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Lobbyists to disclose publicly before acting privately

Briefs

Law firms and practitioners with previously established links to government have been warned not to lobby federal government ministers or senior public servants before first checking if they need to be registered under a new code of conduct.

More than 500 individuals are now officially enrolled on the government’s “Register of Lobbyists”, introduced on 1 July this year.

Special Minister of State John Faulkner said the code was created to give taxpayers confidence that any deals between ministers and senior public servants and those seeking to sway their decision-making would be done with integrity.

LIV CEO Mike Brett Young has encouraged all legal practitioners to study the changes and, if they need to be registered, to do so before performing any more lobbying work.

“This is something that some, especially smaller, firms probably are not aware of and they should be careful that they do not act as lobbyists without being registered first,” Mr Brett Young said.

Under the current rules, only meetings with ministers and senior officials, high-ranking defence and senior executive service personnel, including departmental secretaries and their senior colleagues, need to be reported.

But now, previously private information, such as business registration details and trading names – including, where the business is not a publicly listed company, the names of owners, partners or major shareholders, is to be placed online.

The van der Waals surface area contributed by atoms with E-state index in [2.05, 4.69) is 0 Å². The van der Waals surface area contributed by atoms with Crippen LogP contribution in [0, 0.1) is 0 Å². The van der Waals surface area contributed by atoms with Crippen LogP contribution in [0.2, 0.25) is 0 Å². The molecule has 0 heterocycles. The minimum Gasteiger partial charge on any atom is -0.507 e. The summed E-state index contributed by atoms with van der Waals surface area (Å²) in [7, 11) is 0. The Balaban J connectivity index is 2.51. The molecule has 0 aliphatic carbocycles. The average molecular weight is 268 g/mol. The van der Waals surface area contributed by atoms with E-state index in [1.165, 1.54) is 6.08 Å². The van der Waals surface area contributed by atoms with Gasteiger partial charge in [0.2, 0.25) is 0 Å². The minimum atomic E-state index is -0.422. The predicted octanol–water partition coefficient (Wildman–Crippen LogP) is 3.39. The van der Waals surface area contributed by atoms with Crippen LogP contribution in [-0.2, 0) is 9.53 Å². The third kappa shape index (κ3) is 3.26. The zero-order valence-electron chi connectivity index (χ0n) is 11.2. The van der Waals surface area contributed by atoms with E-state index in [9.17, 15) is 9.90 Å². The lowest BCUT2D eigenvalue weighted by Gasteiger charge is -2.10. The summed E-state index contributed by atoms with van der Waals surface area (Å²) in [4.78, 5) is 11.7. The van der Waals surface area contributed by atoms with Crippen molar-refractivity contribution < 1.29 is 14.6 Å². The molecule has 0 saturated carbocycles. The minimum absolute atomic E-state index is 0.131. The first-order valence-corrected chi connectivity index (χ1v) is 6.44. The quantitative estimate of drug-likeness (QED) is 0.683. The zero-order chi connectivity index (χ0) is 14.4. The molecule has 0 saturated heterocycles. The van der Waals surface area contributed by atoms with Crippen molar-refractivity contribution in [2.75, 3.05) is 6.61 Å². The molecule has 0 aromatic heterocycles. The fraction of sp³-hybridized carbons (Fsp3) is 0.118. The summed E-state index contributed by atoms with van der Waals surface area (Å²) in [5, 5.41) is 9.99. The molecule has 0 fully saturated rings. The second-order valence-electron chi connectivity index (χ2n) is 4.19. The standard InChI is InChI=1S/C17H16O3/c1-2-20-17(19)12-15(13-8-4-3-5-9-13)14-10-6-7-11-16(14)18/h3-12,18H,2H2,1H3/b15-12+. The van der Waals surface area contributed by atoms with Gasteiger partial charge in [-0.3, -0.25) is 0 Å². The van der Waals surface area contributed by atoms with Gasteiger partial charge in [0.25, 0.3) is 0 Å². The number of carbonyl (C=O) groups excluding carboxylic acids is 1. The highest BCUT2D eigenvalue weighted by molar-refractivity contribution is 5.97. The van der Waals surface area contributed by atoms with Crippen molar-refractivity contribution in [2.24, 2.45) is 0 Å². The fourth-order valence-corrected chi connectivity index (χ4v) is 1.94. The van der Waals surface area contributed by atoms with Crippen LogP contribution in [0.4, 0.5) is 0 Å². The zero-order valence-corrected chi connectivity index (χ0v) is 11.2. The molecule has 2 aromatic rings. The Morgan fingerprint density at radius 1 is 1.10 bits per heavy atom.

The names and positions of those employed, contracted or engaged by firms to carry out lobbyist activities, and clients for whom the lobbying is being performed, are now publicly available.

This requirement has shone light on the previously hidden world of lobbying, and who is doing what for whom.

Law firms or individual solicitors who make intermittent contact with government incidental to the professional services they offer clients are exempt under the rules of the code.

This contact includes communications with a committee of the Parliament, with a minister in his or her capacity as a local member if it is unrelated to their portfolio, writing a submission or participating in a grassroots campaign, a response to a request for tender or statements made in a public forum.

However, larger law and accounting firms who provide corporate lobbying on a regular basis, especially those with corporate affairs divisions within their structure, need to list the staff who lobby and the clients they represent.

Charities and non-profit organisations do not need to be registered.

Senator Faulkner has also dismissed the “Liberal minority” findings of a Senate Finance and Public Administration Committee report that concluded: “the code is marred by vague wording and many inadequately considered provisions”.

The committee’s recommendations, tabled on 3 September, included that coverage of the code be expanded to embrace unions, industry associations and other businesses conducting lobbying activities.

There have also been calls for it to be extended to include all MPs and senators.

Senator Faulkner said while his department would monitor the “efficiency and effectiveness” of the legislation he believed it was working well and did not intend to move forward a review planned for later next year.

The register is publicly accessible at http://lobbyists.pmc.gov.au/lobbyistsregister.

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